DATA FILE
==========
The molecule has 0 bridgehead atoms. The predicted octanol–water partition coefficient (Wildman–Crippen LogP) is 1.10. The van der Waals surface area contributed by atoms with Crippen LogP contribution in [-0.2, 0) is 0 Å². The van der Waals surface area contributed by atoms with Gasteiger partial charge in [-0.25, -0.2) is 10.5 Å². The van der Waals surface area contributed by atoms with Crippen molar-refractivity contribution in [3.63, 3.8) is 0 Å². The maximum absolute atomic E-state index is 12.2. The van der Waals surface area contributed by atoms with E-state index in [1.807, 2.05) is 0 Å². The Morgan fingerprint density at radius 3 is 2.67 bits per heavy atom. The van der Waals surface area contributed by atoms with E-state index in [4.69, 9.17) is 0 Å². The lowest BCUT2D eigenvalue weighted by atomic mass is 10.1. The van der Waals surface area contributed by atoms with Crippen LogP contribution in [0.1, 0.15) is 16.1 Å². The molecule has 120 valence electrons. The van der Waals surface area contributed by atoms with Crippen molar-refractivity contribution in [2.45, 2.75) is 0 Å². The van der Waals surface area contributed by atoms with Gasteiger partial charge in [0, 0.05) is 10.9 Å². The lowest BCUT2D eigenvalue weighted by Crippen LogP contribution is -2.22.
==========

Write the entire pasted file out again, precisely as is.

The molecule has 0 bridgehead atoms. The predicted octanol–water partition coefficient (Wildman–Crippen LogP) is 1.10. The van der Waals surface area contributed by atoms with Crippen LogP contribution in [-0.2, 0) is 0 Å². The van der Waals surface area contributed by atoms with Gasteiger partial charge in [-0.25, -0.2) is 10.5 Å². The van der Waals surface area contributed by atoms with Crippen molar-refractivity contribution in [3.63, 3.8) is 0 Å². The maximum absolute atomic E-state index is 12.2. The van der Waals surface area contributed by atoms with E-state index in [1.807, 2.05) is 0 Å². The Morgan fingerprint density at radius 3 is 2.67 bits per heavy atom. The van der Waals surface area contributed by atoms with E-state index in [4.69, 9.17) is 0 Å². The lowest BCUT2D eigenvalue weighted by atomic mass is 10.1. The van der Waals surface area contributed by atoms with Crippen LogP contribution in [0.1, 0.15) is 16.1 Å². The molecule has 120 valence electrons. The van der Waals surface area contributed by atoms with Crippen molar-refractivity contribution in [2.45, 2.75) is 0 Å². The van der Waals surface area contributed by atoms with Gasteiger partial charge in [0, 0.05) is 10.9 Å². The lowest BCUT2D eigenvalue weighted by Crippen LogP contribution is -2.22.